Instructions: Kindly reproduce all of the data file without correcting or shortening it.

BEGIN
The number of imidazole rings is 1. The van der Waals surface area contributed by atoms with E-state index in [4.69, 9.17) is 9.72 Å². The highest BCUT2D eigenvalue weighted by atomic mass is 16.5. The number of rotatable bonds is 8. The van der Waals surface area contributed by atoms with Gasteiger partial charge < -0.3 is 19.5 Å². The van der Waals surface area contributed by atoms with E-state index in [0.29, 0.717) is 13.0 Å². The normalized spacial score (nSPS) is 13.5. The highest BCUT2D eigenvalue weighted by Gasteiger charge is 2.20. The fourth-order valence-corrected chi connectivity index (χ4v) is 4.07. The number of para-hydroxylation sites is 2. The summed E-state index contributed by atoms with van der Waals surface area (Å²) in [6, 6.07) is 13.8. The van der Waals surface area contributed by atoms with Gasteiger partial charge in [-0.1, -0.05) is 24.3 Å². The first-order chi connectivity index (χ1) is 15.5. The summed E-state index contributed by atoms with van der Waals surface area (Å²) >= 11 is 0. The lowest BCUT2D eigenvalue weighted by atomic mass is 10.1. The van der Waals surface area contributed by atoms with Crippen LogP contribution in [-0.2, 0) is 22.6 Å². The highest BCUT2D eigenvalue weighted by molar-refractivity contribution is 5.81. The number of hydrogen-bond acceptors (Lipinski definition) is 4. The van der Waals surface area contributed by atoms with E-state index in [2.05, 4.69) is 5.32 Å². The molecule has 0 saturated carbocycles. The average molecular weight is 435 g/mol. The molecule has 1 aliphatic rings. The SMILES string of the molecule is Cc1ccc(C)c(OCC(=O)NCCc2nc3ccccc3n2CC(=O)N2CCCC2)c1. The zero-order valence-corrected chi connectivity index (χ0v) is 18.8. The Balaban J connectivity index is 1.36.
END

The number of imidazole rings is 1. The van der Waals surface area contributed by atoms with E-state index in [4.69, 9.17) is 9.72 Å². The highest BCUT2D eigenvalue weighted by atomic mass is 16.5. The number of rotatable bonds is 8. The van der Waals surface area contributed by atoms with Gasteiger partial charge < -0.3 is 19.5 Å². The van der Waals surface area contributed by atoms with E-state index in [0.29, 0.717) is 13.0 Å². The normalized spacial score (nSPS) is 13.5. The highest BCUT2D eigenvalue weighted by Gasteiger charge is 2.20. The fourth-order valence-corrected chi connectivity index (χ4v) is 4.07. The number of para-hydroxylation sites is 2. The summed E-state index contributed by atoms with van der Waals surface area (Å²) in [6, 6.07) is 13.8. The van der Waals surface area contributed by atoms with Gasteiger partial charge in [-0.1, -0.05) is 24.3 Å². The first-order chi connectivity index (χ1) is 15.5. The summed E-state index contributed by atoms with van der Waals surface area (Å²) >= 11 is 0. The lowest BCUT2D eigenvalue weighted by atomic mass is 10.1. The van der Waals surface area contributed by atoms with Crippen LogP contribution in [-0.2, 0) is 22.6 Å². The highest BCUT2D eigenvalue weighted by molar-refractivity contribution is 5.81. The number of hydrogen-bond acceptors (Lipinski definition) is 4. The van der Waals surface area contributed by atoms with E-state index in [2.05, 4.69) is 5.32 Å². The molecule has 0 saturated carbocycles. The average molecular weight is 435 g/mol. The molecule has 1 aliphatic rings. The SMILES string of the molecule is Cc1ccc(C)c(OCC(=O)NCCc2nc3ccccc3n2CC(=O)N2CCCC2)c1. The zero-order valence-corrected chi connectivity index (χ0v) is 18.8. The Balaban J connectivity index is 1.36.